Fictionalizing Facts on Pollard
Kenneth Lasson, Angelo Codevilla, Lawrence Korb, and John Loftus
The Arizona Republic - December 29, 2010
'Tis the season, apparently, for leaking and spinning government secrets, from both the Right and the Left.
Now comes retired Navy captain M. E. Bowman, who claims in The Intelligencer (a journal for professionals in national security) to know the real damage that Jonathan Pollard caused the United States by having passed classified data to Israel over a quarter-century ago. Meanwhile Martin Peretz, editor of the New Republic, asserts definitively that Pollard "spied . . . for both Israel and Pakistan (!)"
Both are reacting vituperatively to a growing international momentum on behalf of clemency for Pollard. They are entitled to their opinions, but not to fictionalize the facts.
Do either presume to know the particulars better than James Woolsey (former director of the Central Intelligence Agency) or Dennis DeConcini (former chair of the Senate's Select Intelligence Committee), or Michael Mukasey (former Attorney General under George W. Bush)- all of whom have come out publicly in support of commuting Pollard's sentence to time served?
It is now widely acknowledged by intelligence professionals that the vague, secret charges initially leveled against Pollard for somehow causing the then-unexplained loss of U.S. agents working in the Soviet Union were for crimes actually committed by two others: Aldrich Ames, who had been in charge of CIA counterintelligence for East Europe but was actually a Russian mole, and Robert Hanssen, an FBI Special Agent who confessed to having betrayed American agents. (Ames was finally caught and convicted in 1994, Hanssen in 2001.)
The intelligence community had been chasing along a false trail. Moreover, their failure to realize that Pollard lacked the Blue Stripe clearance necessary if he were to betray our spy networks seriously impaired the subsequent search for the real traitors.
Thus they focus on things like a "secret" manual listing the physical parameters of every known signal link then used by the Soviet Union, and a daily log of the Navy's Sixth Fleet Surveillance Facility reporting the location of all ships in the Middle East during the previous 24 hours. The truth is that such links are out there for anyone to measure, and knowledgeable intelligence agents (both American and Russian) understand the neglible usefulness of ship data because it is so quickly outdated.
Moreover, there is no credible evidence Pollard ever passed information to a third country. In fact he kept his part of a plea bargain with federal prosecutors under which he agreed to cooperate fully with its investigation in return for a less-than-maximum sentence; by all indications the government did not. The judge ignored the agreement and sentenced Pollard to life in prison. Most who were there believe he was heavily swayed by secret declarations from then-Secretary of Defense Caspar Weinberger.
Both the Intelligencer and New Republic pieces amount to little more than damnation by hearsay and innuendo - observations that are utterly incompatible with the government's own carefully-crafted submissions to the court. The official Victim Impact Statement (designed to state the harshest provable case against the defendant) portrays, at worst, short-term friction between the U.S. and unnamed Arab countries, and a temporary reduction in bargaining leverage by the U.S. over Israel. In fact no permanent, irreversible, and overwhelming damage to U.S. national security is even alleged, much less proven.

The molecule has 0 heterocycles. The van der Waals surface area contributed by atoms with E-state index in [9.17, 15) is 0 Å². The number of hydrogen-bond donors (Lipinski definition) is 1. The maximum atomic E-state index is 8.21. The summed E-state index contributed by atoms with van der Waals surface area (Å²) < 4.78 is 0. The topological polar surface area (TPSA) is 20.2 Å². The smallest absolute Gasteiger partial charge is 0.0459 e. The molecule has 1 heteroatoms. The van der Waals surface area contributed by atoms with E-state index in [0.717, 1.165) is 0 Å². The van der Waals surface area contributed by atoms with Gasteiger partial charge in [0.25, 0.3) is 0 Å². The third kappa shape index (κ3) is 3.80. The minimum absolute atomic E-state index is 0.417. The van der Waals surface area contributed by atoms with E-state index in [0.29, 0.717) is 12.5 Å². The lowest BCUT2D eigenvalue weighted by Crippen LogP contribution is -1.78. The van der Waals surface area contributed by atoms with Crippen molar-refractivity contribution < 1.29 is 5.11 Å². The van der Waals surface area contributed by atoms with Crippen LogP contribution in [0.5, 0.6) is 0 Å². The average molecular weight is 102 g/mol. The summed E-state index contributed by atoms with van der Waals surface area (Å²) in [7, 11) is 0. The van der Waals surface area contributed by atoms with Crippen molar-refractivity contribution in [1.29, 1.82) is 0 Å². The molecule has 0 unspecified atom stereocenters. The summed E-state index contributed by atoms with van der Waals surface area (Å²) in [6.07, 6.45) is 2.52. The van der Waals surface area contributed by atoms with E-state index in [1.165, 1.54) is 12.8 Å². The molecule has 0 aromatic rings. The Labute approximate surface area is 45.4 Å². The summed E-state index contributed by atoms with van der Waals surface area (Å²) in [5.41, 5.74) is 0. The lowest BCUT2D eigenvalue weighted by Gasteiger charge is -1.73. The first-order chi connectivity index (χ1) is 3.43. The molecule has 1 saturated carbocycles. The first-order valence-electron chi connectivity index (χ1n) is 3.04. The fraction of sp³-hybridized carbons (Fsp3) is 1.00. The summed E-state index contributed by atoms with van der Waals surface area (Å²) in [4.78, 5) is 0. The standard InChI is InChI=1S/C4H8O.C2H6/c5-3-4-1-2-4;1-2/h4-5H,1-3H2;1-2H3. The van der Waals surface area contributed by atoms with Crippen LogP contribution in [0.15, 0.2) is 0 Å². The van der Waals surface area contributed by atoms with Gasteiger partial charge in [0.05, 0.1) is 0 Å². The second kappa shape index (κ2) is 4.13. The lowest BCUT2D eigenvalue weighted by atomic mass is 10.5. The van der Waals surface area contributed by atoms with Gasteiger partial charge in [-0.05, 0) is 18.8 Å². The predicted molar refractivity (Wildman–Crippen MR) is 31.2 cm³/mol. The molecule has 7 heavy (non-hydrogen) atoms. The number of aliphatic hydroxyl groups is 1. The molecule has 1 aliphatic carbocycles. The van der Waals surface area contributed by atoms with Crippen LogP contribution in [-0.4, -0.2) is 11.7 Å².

The real reason that various shadowy figures in the intelligence community persist in their loud anti-Pollard whispers reflects their lingering defensiveness about U.S. policy in the 1970s and '80s - in particular their disastrously failed support of Saddam Hussein and Saudi Arabia (which remains the principal sponsor of Al Qaeda's anti-American terrorism). The security establishment was outraged when Israel destroyed Iraq's nuclear reactor in 1981, after which they cut the Israelis off from the normal interchange of intelligence.
Pollard wrongly took it upon himself to remedy that failure. But it is now more clear than ever that he is being severely punished for deeds he never did, nor was ever charged with doing. You don't have to go to law school to understand how much this violates the bedrock principles of American fairness, justice, and compassion.
When the system fails, we pride ourselves on relentless self-scrutiny so that truth might ultimately prevail. That noble sentiment was recently endorsed by 39 members of Congress who wrote President Obama urging clemency for Pollard - as well as hundreds of religious leaders of different faiths, all of them declaring in unison their fundamental belief that "Justice, only justice, shall you pursue" (Deuteronomy 16:20).
Do either Bowman or Peretz have greater moral suasion than Charles Ogletree (the Harvard law professor who is the President's friend and mentor) or Elie Wiesel (the Nobel Laureate), each of whom have expressed similar sentiments?
Last month Jonathan Pollard completed his twenty-fifth year behind bars. In this season of good will and sincere wishes, let us hope that President Obama has the courage and character to set him free.
Kenneth Lasson is a professor of law at the University of Baltimore. Angelo Codevilla served as a senior staff member of the Senate Intelligence Committee (1978-85); Lawrence Korb was Assistant Secretary of Defense (1981-85); John Loftus is a former U.S. prosecutor and Army intelligence officer.
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